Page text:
Certainly there is a large demonic aspect to Halloween. Many of you have probably heard lectures from me on the subject, but I have a different thought on the topic today, and fittingly, it doesn't revolve around Halloween at all, but rather on territory. You ought to know from my preaching that I am an ardent believer in what I call Spiritual Geography, on the importance of place in Scripture, and the overlap between what it spiritual and what is physical (hearkening back to the Sacred/Secular divide myth). Territory can be quite literal, cities and homes and nations, but it can also be less so. Every soul who repents and turns to Christ is territory re-taken for its rightful owner, Jesus Christ. Days are a kind of territory, too. In cases of difficult Holidays (Halloween certainly is one, though Christmas and Easter aren't, but we'll tackle those another day), when days are set aside by the Church of antiquity, such as All Hallow's Eve and All-Saints' Day, for righteous reflection, or by the Enemy, such as Halloween's more obvious pagan and demonic and macabre and frankly Satanic nature (though those are all synonymous), a question beckons on the pumpkin-patched horizon:

A day has been hallowed by different sides of a spiritual war. If you or I don't observe Halloween in its demonic form (which hopefully we don't), then what are you going to do with it?

To ignore a day made hallowed, for good or bad, is to surrender that territory to the enemy. It is to let the enemy have a day that rightly belongs to the Lord, as do all. The Gates of Death cannot prevail over the Church's onslaught, so what are we afraid of?

I know I have said this part many times, but I'm not about to stop: when we see the culture around us taking ground in worship of their own witless gods, is our response as believers to stand here and take it? I don't see that anywhere in Scripture. Is it to bemoan the fallen world around us and convince ourselves that it's growing, based on finite memory and television's false proclamation of the Enemy's imagined victories? Or is it to take sling in hand and declare that our God has been insulted, and that He isn't one to lie down about that sort of thing? And then run, spinning leather?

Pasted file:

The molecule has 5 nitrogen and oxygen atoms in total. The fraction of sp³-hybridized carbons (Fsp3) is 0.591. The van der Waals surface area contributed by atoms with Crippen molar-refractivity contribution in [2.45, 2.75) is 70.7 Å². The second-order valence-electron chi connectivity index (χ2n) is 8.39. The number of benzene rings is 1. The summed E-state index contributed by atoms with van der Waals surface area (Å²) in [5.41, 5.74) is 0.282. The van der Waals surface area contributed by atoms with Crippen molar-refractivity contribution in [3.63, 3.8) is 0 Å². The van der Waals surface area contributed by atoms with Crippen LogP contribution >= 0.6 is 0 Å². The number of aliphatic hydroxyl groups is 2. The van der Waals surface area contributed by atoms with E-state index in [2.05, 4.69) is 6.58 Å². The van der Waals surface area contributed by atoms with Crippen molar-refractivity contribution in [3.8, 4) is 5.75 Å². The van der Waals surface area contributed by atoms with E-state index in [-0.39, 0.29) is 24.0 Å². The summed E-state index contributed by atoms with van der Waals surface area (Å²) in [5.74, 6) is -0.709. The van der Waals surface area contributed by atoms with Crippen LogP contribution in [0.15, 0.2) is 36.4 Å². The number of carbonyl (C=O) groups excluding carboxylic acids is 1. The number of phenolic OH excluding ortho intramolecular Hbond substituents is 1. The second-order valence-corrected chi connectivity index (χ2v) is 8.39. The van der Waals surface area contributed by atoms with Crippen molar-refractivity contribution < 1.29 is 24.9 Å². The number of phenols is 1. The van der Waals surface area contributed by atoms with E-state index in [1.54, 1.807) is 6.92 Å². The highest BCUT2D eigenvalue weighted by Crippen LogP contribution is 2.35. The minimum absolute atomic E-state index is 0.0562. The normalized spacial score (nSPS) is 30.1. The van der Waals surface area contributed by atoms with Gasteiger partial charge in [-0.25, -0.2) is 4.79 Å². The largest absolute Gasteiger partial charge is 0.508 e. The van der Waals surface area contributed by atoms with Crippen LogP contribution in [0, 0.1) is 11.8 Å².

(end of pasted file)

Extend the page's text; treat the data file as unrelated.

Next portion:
The End of the Matter...

None of this is a call to celebrate Halloween, in case you wondered, nor even to observe holidays of antiquity. It's a call to remember that every day, hour, and minute, every blade of grass and stone and stream and marriage and friendship and dollar and crop rightly belongs to Almighty God. When even a single enemy enters into the field of the fatherless to claim for Caesar what ought be rendered unto God, what is our response?

Here's what it comes down to: this, like many, is a case of not whether but which. If we do not live this day for Christ, hallowed and bold as lions and open and defiant of Caesar's will, the hallowed nature of it remains, kept for false gods by a crumbling culture. The day is hallowed by the Western public, like it or not. Any day is not a case of whether it should be hallowed, but for which purpose? Is the territory Christ's, or the Enemy's? More importantly, as it relates to the Church, for whom do we claim it?

Whether today, tomorrow, or some "random" day of the calendar year, how are you and I taking the territory for Jesus Christ as spiritual land inherited in His Kingdom? Today and tomorrow both belong to the Lord.



Rise Above: Annual Inheritors Teen & Young Adult Retreat

Click HERE to register for the annual teen retreat! This year the retreat is hosted at the Nicklesburgs from Friday night, November 10th - Sunday morning of the 12th, ending at LWF service. This year we dive into conduct, lost manners and masculinity and femininity, as well as respect for elders and honour and civility, all from a standpoint of biblical principles. See the link for more!

Until next time! God go with you, brothers and sisters in Christ.